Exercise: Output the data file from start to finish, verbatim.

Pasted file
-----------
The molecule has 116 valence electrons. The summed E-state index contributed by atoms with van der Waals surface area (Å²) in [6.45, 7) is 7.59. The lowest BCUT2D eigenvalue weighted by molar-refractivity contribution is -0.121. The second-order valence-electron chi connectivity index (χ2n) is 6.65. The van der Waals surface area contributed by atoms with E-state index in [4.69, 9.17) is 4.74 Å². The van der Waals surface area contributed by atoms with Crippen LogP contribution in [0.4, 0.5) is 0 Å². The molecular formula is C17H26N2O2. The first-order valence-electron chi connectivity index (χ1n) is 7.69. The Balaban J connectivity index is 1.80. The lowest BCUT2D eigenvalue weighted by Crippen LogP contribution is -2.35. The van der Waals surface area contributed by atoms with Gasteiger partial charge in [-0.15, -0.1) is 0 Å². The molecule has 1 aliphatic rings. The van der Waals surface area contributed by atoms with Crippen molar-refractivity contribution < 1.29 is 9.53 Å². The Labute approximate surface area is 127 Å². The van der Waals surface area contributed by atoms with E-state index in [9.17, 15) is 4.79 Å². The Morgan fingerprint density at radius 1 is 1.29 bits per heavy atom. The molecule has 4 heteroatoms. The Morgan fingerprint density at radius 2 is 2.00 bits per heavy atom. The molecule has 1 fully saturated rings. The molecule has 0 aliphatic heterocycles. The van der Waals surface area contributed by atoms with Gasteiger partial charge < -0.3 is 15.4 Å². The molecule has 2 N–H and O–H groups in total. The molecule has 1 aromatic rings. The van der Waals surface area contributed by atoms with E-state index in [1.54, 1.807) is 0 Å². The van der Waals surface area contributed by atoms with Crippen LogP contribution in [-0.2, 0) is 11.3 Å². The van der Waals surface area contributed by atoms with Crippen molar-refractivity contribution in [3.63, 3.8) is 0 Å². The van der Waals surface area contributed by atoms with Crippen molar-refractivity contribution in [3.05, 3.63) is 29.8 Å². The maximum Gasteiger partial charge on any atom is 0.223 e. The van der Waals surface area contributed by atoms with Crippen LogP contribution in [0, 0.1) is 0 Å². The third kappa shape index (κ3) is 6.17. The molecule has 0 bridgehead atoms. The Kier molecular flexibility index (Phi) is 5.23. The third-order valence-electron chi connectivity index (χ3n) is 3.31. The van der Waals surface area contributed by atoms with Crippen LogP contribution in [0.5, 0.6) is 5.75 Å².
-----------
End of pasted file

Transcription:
The molecule has 116 valence electrons. The summed E-state index contributed by atoms with van der Waals surface area (Å²) in [6.45, 7) is 7.59. The lowest BCUT2D eigenvalue weighted by molar-refractivity contribution is -0.121. The second-order valence-electron chi connectivity index (χ2n) is 6.65. The van der Waals surface area contributed by atoms with E-state index in [4.69, 9.17) is 4.74 Å². The van der Waals surface area contributed by atoms with Crippen LogP contribution in [0.4, 0.5) is 0 Å². The molecular formula is C17H26N2O2. The first-order valence-electron chi connectivity index (χ1n) is 7.69. The Balaban J connectivity index is 1.80. The lowest BCUT2D eigenvalue weighted by Crippen LogP contribution is -2.35. The van der Waals surface area contributed by atoms with Gasteiger partial charge in [-0.15, -0.1) is 0 Å². The molecule has 1 aliphatic rings. The van der Waals surface area contributed by atoms with Crippen molar-refractivity contribution < 1.29 is 9.53 Å². The Labute approximate surface area is 127 Å². The van der Waals surface area contributed by atoms with E-state index in [9.17, 15) is 4.79 Å². The Morgan fingerprint density at radius 1 is 1.29 bits per heavy atom. The molecule has 4 heteroatoms. The Morgan fingerprint density at radius 2 is 2.00 bits per heavy atom. The molecule has 1 fully saturated rings. The molecule has 0 aliphatic heterocycles. The van der Waals surface area contributed by atoms with Gasteiger partial charge < -0.3 is 15.4 Å². The molecule has 2 N–H and O–H groups in total. The molecule has 1 aromatic rings. The van der Waals surface area contributed by atoms with E-state index in [1.54, 1.807) is 0 Å². The van der Waals surface area contributed by atoms with Crippen LogP contribution in [-0.2, 0) is 11.3 Å². The van der Waals surface area contributed by atoms with Crippen molar-refractivity contribution in [3.63, 3.8) is 0 Å². The van der Waals surface area contributed by atoms with Crippen molar-refractivity contribution in [3.05, 3.63) is 29.8 Å². The maximum Gasteiger partial charge on any atom is 0.223 e. The van der Waals surface area contributed by atoms with Crippen LogP contribution in [0, 0.1) is 0 Å². The third kappa shape index (κ3) is 6.17. The molecule has 0 bridgehead atoms. The Kier molecular flexibility index (Phi) is 5.23. The third-order valence-electron chi connectivity index (χ3n) is 3.31. The van der Waals surface area contributed by atoms with Crippen LogP contribution in [0.5, 0.6) is 5.75 Å².